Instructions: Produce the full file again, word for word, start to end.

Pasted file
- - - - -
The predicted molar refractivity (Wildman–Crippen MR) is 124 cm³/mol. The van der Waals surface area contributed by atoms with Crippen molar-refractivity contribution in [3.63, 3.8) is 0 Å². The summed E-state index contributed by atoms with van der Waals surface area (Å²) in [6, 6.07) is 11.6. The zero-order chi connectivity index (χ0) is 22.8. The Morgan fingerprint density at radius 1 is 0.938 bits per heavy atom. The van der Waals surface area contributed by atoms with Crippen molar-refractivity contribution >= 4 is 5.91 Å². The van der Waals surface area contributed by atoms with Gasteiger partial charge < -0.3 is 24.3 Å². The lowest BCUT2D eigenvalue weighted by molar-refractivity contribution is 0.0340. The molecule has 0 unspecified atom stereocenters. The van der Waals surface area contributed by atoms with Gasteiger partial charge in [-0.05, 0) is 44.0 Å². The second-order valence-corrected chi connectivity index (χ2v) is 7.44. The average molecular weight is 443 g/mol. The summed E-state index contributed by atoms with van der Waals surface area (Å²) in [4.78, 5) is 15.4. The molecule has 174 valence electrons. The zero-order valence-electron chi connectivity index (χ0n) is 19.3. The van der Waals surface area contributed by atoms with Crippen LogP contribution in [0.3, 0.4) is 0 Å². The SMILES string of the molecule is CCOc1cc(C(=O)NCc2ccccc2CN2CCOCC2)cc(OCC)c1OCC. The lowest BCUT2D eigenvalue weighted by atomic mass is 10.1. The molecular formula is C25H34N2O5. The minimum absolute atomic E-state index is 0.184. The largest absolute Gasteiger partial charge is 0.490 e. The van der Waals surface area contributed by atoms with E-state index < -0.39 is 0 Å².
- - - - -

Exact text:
The predicted molar refractivity (Wildman–Crippen MR) is 124 cm³/mol. The van der Waals surface area contributed by atoms with Crippen molar-refractivity contribution in [3.63, 3.8) is 0 Å². The summed E-state index contributed by atoms with van der Waals surface area (Å²) in [6, 6.07) is 11.6. The zero-order chi connectivity index (χ0) is 22.8. The Morgan fingerprint density at radius 1 is 0.938 bits per heavy atom. The van der Waals surface area contributed by atoms with Crippen molar-refractivity contribution >= 4 is 5.91 Å². The van der Waals surface area contributed by atoms with Gasteiger partial charge < -0.3 is 24.3 Å². The lowest BCUT2D eigenvalue weighted by molar-refractivity contribution is 0.0340. The molecule has 0 unspecified atom stereocenters. The van der Waals surface area contributed by atoms with Gasteiger partial charge in [-0.05, 0) is 44.0 Å². The second-order valence-corrected chi connectivity index (χ2v) is 7.44. The average molecular weight is 443 g/mol. The summed E-state index contributed by atoms with van der Waals surface area (Å²) in [4.78, 5) is 15.4. The molecule has 174 valence electrons. The zero-order valence-electron chi connectivity index (χ0n) is 19.3. The van der Waals surface area contributed by atoms with Crippen LogP contribution in [0.3, 0.4) is 0 Å². The SMILES string of the molecule is CCOc1cc(C(=O)NCc2ccccc2CN2CCOCC2)cc(OCC)c1OCC. The lowest BCUT2D eigenvalue weighted by atomic mass is 10.1. The molecular formula is C25H34N2O5. The minimum absolute atomic E-state index is 0.184. The largest absolute Gasteiger partial charge is 0.490 e. The van der Waals surface area contributed by atoms with E-state index < -0.39 is 0 Å².